Perhaps the first thing we should do is introduce our Siberian Huskies to you. In common with all dogs registered with the Kennel Club our dogs have a Kennel name and a pet name.
Kennel names usually contain an affix: this is a name registered by a particular breeder or owner. Our affix is ITANCA. This is a Lakota Sioux word to describe someone who takes responsibility to care for and provide for a group within his tribe.
So let me firstly introduce LASINSKI'S ZAVIROOSHKA WITH ITANCA.
Or Flo. Flo is a three year old bitch. She was our first husky. Flo is very dominant and is the Alpha husky in our small pack. Her father is a show champion. Flo has a very good temperament. She is decisive, outgoing and self-confident, all qualities you would expect to find in a leader.
Now we have ALASCOTIA MOON DANCERWITH ITANCA.
Phoebe. She is two years old. Rates second in the hierarchy. She is the lead dog when working. Her father was imported from the USA. He is a show champion in the USA and here in the UK. Phoebe is placid, reserved and very intelligent.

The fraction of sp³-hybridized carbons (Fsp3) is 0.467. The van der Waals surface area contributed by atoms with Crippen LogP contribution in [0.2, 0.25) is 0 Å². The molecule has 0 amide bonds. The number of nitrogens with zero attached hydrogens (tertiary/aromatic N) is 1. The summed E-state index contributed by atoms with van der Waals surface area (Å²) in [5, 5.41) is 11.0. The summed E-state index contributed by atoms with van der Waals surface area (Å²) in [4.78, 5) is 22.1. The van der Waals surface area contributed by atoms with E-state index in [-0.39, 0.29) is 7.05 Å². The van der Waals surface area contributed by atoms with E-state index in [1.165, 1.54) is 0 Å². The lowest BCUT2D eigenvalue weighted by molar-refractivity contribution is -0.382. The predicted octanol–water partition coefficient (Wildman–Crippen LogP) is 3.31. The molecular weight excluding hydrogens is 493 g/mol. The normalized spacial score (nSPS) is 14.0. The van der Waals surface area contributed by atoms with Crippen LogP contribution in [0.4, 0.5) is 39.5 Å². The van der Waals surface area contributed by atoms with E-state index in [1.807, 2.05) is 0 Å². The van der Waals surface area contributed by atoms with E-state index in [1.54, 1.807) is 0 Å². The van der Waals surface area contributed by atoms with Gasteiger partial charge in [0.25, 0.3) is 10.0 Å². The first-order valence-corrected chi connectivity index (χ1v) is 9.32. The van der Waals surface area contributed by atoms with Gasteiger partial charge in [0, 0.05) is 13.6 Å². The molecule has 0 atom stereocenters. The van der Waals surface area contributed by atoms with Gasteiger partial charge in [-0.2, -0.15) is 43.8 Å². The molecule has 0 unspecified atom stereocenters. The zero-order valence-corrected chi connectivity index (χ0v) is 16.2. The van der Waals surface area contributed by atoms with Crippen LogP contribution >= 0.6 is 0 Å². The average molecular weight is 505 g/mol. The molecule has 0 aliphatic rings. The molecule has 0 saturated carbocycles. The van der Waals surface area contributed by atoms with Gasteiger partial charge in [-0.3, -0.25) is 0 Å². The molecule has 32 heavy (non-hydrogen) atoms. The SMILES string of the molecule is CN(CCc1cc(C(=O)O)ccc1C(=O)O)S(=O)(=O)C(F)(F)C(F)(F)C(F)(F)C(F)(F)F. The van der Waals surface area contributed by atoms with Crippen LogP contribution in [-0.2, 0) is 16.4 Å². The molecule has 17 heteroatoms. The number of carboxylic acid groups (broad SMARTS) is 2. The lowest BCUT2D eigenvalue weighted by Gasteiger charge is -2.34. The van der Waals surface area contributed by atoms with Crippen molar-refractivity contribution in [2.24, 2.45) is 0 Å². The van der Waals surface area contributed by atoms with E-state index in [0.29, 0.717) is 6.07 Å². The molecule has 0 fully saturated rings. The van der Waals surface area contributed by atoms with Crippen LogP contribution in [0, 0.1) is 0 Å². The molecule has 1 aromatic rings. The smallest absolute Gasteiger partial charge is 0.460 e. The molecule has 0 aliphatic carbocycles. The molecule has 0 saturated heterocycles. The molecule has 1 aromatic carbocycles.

This is MATZI MIST WITH ITANCA.
Angel will be two in June. She is Flo's half-sister. They share the same sire. Angel is the most outgoing of the pack---she loves everyone. She is also very vocal.
ALACOTIA'S SEATTLE SEA HAWK WITH ITANCA.
Known at home as Hawk but answers to the name Boy just as well. Hawk is almost 3. He was re-homed with us after being ostracised by the pack he was living with. A boisterous blue-eyed boy, he is a powerhouse when working.
Last but far from least is Echo.
WAYRETH'S ECHO OF THE SINNER WITH ITANCA, to give her full title. Not yet two, she is the lowest ranking of them all. However, while subservient to the rest she does have her moments.
Echo runs in lead with Phoebe. A speedy young lady, she is the fastest Husky we have.
The relationship man has with the dog is arguably the closest one we have with another life form.
In the West we generally hold the dog in high esteem---although there is a growing body who see the dog as dangerous, dirty, the source of vicious and unprovoked attacks, carrying fatal and dangerous disease risk and the producer of unacceptable levels of organic pollution in streets and parks. Recent anti-dog legislation in Germany contrasts with the other Western view of the dog: as more human than animal, in which they are assumed to have the same thoughts, feelings and desires as people.
Possibly neither view is correct.
After being introduced to
the agm audience, each
dog was led to its cage.